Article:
Mathanool has offered an alternate plan that would address the security concerns by giving Pfizer a stake in a nonprofit entity he is calling the Catalyze Foundation, and by granting the company veto power over any businesses brought onto the site.
"That means Pfizer would have a role in deciding how this complex would evolve," he said.
Under Mathanool's plan, Pfizer would give the building to the nonprofit, allowing the pharmaceutical firm to take a tax write-off for the value of the building and its equipment. At the same time, a for-profit group known as Catalyze LLC would seek tenants and try to fill Building 118.
Mathanool is still hopeful that a solution can be found to allow Building 118 to remain, perhaps by taking the complex off the tax rolls for a time.
But former Pfizer scientist Jim O'Malley, founder of the New London biotech firm Myometrics LLC, said Building 118 is not a viable option. Pfizer already has decided that it is going to raze the building as a way of reducing expenses, he said, and there is nothing that will stop them.
"There's been too much focus on buildings and not enough focus on the people who are going to be in them," O'Malley said. "The whole 118 debacle really demonstrates that (the state Department of Economic and Community Development) and the governor have no idea what they're doing."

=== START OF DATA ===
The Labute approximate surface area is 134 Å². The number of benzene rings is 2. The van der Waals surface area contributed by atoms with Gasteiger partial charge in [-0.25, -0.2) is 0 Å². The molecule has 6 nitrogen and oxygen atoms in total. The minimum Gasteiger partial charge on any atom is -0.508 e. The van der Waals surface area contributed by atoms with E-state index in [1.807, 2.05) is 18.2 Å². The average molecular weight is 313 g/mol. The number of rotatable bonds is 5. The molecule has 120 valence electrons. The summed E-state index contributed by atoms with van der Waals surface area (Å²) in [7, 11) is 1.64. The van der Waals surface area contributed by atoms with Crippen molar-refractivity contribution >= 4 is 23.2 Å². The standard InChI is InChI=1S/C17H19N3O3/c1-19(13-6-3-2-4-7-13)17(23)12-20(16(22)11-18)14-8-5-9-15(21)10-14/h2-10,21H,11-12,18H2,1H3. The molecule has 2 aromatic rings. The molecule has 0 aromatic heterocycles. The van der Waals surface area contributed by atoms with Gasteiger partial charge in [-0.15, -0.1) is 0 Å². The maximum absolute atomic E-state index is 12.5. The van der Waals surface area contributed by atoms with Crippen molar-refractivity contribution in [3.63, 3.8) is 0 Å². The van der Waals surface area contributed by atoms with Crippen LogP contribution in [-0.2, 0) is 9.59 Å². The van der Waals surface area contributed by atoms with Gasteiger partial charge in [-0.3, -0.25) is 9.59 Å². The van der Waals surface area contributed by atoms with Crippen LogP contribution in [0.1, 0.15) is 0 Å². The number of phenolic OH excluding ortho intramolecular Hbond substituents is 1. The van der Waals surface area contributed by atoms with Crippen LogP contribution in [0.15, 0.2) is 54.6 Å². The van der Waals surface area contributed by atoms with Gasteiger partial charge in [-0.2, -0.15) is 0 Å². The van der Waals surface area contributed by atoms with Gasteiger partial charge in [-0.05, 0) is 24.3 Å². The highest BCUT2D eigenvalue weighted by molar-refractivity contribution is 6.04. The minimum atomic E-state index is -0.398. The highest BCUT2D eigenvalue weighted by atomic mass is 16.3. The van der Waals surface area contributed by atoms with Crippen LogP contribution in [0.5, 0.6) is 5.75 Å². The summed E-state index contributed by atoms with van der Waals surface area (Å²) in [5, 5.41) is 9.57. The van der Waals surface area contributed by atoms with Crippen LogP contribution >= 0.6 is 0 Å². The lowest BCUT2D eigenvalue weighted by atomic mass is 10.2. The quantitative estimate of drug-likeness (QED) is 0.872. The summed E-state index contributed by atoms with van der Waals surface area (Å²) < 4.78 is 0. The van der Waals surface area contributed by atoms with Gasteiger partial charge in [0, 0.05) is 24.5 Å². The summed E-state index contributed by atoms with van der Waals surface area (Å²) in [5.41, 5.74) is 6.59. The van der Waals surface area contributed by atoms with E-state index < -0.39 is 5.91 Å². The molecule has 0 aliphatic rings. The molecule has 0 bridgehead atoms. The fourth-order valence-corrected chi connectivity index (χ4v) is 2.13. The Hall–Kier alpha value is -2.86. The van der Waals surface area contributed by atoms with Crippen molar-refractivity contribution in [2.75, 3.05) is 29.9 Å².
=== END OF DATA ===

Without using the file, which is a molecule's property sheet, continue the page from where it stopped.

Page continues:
O'Malley urged the state to invest whatever money would have gone into saving the research center into initiatives undertaken by the SouthEastern Connecticut Enterprise Region, the local economic development agency.
"The governor has got to start paying attention to the businesses around here that have shown success," O'Malley said. "We can formulate a plan that would be much cheaper than buying 118 that would allow businesses the ability to get started."
O'Malley insists that creating an incubator in New London would be the best way to retain the hundreds of local scientists in the region who have been laid off by Pfizer over the past few years. He said incubator space at the University of Connecticut at Avery Point is insufficient and too expensive and that New London's transportation infrastructure makes the city an attractive place to do business.
"The right city to do this in is New London," he said.